Super liquidity crunch
“Australian funds must, by law, have money immediately available when a superannuate retires or opts to move pension funds, taking the lot in one hit,” he said.
“That compares with the situation in North America where the Harvard Endowment Fund, or the Canadian pension groups we currently see active in Australia, don’t have the unpredictability of the liquidity requirement to which our industry is bound.
“They operate on defined benefit outcomes which they can work out over 20 or 30 years.
“It’s the big difference. They don’t need so much week to week liquidity built into their investment strategies.”
It doesn’t help that there haven’t been many stand out performers from the agricultural sector listed on the ASX.
Agribusiness head with property marketer CBRE, Danny Thomas, noted the fluid nature of Australian super fund investment and the predictability of returns from real estate and infrastructure assets made that class more attractive to investment managers.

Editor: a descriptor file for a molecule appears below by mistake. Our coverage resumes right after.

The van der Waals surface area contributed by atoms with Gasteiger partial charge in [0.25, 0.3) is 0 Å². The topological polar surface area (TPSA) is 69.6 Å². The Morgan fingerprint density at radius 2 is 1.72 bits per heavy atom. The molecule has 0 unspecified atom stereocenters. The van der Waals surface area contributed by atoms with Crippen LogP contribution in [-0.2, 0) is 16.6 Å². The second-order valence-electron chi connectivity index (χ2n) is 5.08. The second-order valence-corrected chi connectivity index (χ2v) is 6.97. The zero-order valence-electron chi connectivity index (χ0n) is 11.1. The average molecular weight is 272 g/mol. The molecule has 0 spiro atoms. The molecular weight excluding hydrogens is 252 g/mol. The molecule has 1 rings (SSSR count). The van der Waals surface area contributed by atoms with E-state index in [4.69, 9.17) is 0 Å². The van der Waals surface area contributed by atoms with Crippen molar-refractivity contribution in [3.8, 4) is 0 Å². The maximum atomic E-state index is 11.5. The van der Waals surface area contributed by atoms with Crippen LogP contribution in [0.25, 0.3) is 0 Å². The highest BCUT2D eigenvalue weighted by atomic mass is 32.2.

“They’re 20 or 40 years ahead of us in ag because they’ve got long track records with investors and familiarity on their side,” he said.
“It doesn’t help that there haven’t been many stand out performers from the agricultural sector listed on the ASX.
“The ASX is the first place investors go to when they want to get a barometer on the financial performance of any sector.”
Mr Wilson said the decision to hold a parliamentary inquiry into superannuation investment in agriculture had originated from issues raised by the Australian superannuation industry itself.
The need for capital to support agriculture’s burgeoning market opportunities was clearly a theme which interested more than just farmers.
He was, however, sceptical of investment industry claims about the need for caution when putting money into farming investments because it posed a risk to a fund’s liquidity requirements.
“There are trillions of dollars out there in the super pool,” he said.
“I don’t really think portability is really such a big challenge to putting a few billion more into agriculture.”